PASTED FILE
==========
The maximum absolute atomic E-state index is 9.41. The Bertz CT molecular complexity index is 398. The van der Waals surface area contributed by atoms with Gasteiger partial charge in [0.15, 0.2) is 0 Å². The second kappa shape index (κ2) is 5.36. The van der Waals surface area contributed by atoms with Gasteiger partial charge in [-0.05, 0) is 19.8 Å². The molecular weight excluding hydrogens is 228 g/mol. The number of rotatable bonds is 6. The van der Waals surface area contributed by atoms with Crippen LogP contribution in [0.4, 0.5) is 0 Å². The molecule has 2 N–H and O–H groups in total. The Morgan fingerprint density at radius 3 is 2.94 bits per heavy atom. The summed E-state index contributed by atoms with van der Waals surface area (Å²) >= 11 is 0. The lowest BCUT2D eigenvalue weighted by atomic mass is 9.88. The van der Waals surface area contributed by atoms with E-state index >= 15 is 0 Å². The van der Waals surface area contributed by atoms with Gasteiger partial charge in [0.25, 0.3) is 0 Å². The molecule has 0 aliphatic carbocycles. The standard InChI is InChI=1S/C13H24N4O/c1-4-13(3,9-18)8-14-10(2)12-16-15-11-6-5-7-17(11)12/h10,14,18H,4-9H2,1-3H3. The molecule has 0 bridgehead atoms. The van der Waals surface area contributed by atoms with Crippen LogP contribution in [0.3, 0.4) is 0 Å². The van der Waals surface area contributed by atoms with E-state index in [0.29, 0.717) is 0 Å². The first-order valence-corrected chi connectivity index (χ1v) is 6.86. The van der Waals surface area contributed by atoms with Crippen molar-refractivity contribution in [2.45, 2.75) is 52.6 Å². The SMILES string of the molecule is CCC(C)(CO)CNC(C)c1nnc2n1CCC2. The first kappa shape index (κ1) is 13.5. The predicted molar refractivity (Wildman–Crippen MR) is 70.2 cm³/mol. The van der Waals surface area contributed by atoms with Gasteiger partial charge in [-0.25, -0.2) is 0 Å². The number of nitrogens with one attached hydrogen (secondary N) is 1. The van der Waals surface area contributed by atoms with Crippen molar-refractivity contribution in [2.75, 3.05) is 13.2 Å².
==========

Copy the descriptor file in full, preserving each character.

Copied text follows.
The maximum absolute atomic E-state index is 9.41. The Bertz CT molecular complexity index is 398. The van der Waals surface area contributed by atoms with Gasteiger partial charge in [0.15, 0.2) is 0 Å². The second kappa shape index (κ2) is 5.36. The van der Waals surface area contributed by atoms with Gasteiger partial charge in [-0.05, 0) is 19.8 Å². The molecular weight excluding hydrogens is 228 g/mol. The number of rotatable bonds is 6. The van der Waals surface area contributed by atoms with Crippen LogP contribution in [0.4, 0.5) is 0 Å². The molecule has 2 N–H and O–H groups in total. The Morgan fingerprint density at radius 3 is 2.94 bits per heavy atom. The summed E-state index contributed by atoms with van der Waals surface area (Å²) >= 11 is 0. The lowest BCUT2D eigenvalue weighted by atomic mass is 9.88. The van der Waals surface area contributed by atoms with E-state index >= 15 is 0 Å². The van der Waals surface area contributed by atoms with Gasteiger partial charge in [0.25, 0.3) is 0 Å². The molecule has 0 aliphatic carbocycles. The standard InChI is InChI=1S/C13H24N4O/c1-4-13(3,9-18)8-14-10(2)12-16-15-11-6-5-7-17(11)12/h10,14,18H,4-9H2,1-3H3. The molecule has 0 bridgehead atoms. The van der Waals surface area contributed by atoms with Crippen LogP contribution in [0.3, 0.4) is 0 Å². The van der Waals surface area contributed by atoms with E-state index in [0.29, 0.717) is 0 Å². The first-order valence-corrected chi connectivity index (χ1v) is 6.86. The van der Waals surface area contributed by atoms with Crippen molar-refractivity contribution in [2.45, 2.75) is 52.6 Å². The SMILES string of the molecule is CCC(C)(CO)CNC(C)c1nnc2n1CCC2. The first kappa shape index (κ1) is 13.5. The predicted molar refractivity (Wildman–Crippen MR) is 70.2 cm³/mol. The van der Waals surface area contributed by atoms with Gasteiger partial charge in [-0.25, -0.2) is 0 Å². The number of nitrogens with one attached hydrogen (secondary N) is 1. The van der Waals surface area contributed by atoms with Crippen molar-refractivity contribution in [2.75, 3.05) is 13.2 Å².